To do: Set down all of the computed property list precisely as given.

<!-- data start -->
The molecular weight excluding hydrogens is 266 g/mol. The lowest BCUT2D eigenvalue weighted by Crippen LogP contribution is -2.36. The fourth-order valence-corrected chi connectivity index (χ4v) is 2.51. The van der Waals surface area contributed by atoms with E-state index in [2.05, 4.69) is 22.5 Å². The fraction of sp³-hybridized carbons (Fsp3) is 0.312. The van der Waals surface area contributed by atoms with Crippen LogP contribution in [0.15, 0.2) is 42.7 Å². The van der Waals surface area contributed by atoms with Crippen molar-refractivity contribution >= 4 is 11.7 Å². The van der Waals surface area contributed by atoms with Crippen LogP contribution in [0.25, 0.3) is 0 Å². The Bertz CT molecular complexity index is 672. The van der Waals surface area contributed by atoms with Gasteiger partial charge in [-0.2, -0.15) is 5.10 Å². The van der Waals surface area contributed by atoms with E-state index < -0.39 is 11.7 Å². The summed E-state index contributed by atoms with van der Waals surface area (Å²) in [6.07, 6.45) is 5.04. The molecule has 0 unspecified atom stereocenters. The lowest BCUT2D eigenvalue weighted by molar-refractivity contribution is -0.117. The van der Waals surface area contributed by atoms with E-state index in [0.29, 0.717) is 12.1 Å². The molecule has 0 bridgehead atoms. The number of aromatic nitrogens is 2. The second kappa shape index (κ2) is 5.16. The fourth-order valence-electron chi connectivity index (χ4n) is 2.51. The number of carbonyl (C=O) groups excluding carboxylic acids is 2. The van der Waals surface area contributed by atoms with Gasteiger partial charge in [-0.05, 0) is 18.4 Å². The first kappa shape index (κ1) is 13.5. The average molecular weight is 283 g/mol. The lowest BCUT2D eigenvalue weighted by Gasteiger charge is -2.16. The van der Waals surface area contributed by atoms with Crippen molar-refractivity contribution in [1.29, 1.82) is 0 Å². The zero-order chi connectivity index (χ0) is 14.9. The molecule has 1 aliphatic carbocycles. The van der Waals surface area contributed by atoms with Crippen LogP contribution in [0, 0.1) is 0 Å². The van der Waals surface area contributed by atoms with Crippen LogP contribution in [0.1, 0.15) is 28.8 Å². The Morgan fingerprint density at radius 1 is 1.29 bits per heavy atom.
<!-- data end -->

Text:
The molecular weight excluding hydrogens is 266 g/mol. The lowest BCUT2D eigenvalue weighted by Crippen LogP contribution is -2.36. The fourth-order valence-corrected chi connectivity index (χ4v) is 2.51. The van der Waals surface area contributed by atoms with E-state index in [2.05, 4.69) is 22.5 Å². The fraction of sp³-hybridized carbons (Fsp3) is 0.312. The van der Waals surface area contributed by atoms with Crippen LogP contribution in [0.15, 0.2) is 42.7 Å². The van der Waals surface area contributed by atoms with Crippen molar-refractivity contribution >= 4 is 11.7 Å². The van der Waals surface area contributed by atoms with Crippen LogP contribution in [0.25, 0.3) is 0 Å². The Bertz CT molecular complexity index is 672. The van der Waals surface area contributed by atoms with Gasteiger partial charge in [-0.2, -0.15) is 5.10 Å². The van der Waals surface area contributed by atoms with E-state index < -0.39 is 11.7 Å². The summed E-state index contributed by atoms with van der Waals surface area (Å²) in [6.07, 6.45) is 5.04. The molecule has 0 unspecified atom stereocenters. The lowest BCUT2D eigenvalue weighted by molar-refractivity contribution is -0.117. The van der Waals surface area contributed by atoms with E-state index in [0.29, 0.717) is 12.1 Å². The molecule has 0 bridgehead atoms. The number of aromatic nitrogens is 2. The second kappa shape index (κ2) is 5.16. The fourth-order valence-electron chi connectivity index (χ4n) is 2.51. The number of carbonyl (C=O) groups excluding carboxylic acids is 2. The van der Waals surface area contributed by atoms with Gasteiger partial charge in [-0.05, 0) is 18.4 Å². The first kappa shape index (κ1) is 13.5. The average molecular weight is 283 g/mol. The lowest BCUT2D eigenvalue weighted by Gasteiger charge is -2.16. The van der Waals surface area contributed by atoms with Crippen molar-refractivity contribution in [1.29, 1.82) is 0 Å². The zero-order chi connectivity index (χ0) is 14.9. The molecule has 1 aliphatic carbocycles. The van der Waals surface area contributed by atoms with Crippen LogP contribution in [0, 0.1) is 0 Å². The van der Waals surface area contributed by atoms with Crippen LogP contribution in [0.1, 0.15) is 28.8 Å². The Morgan fingerprint density at radius 1 is 1.29 bits per heavy atom.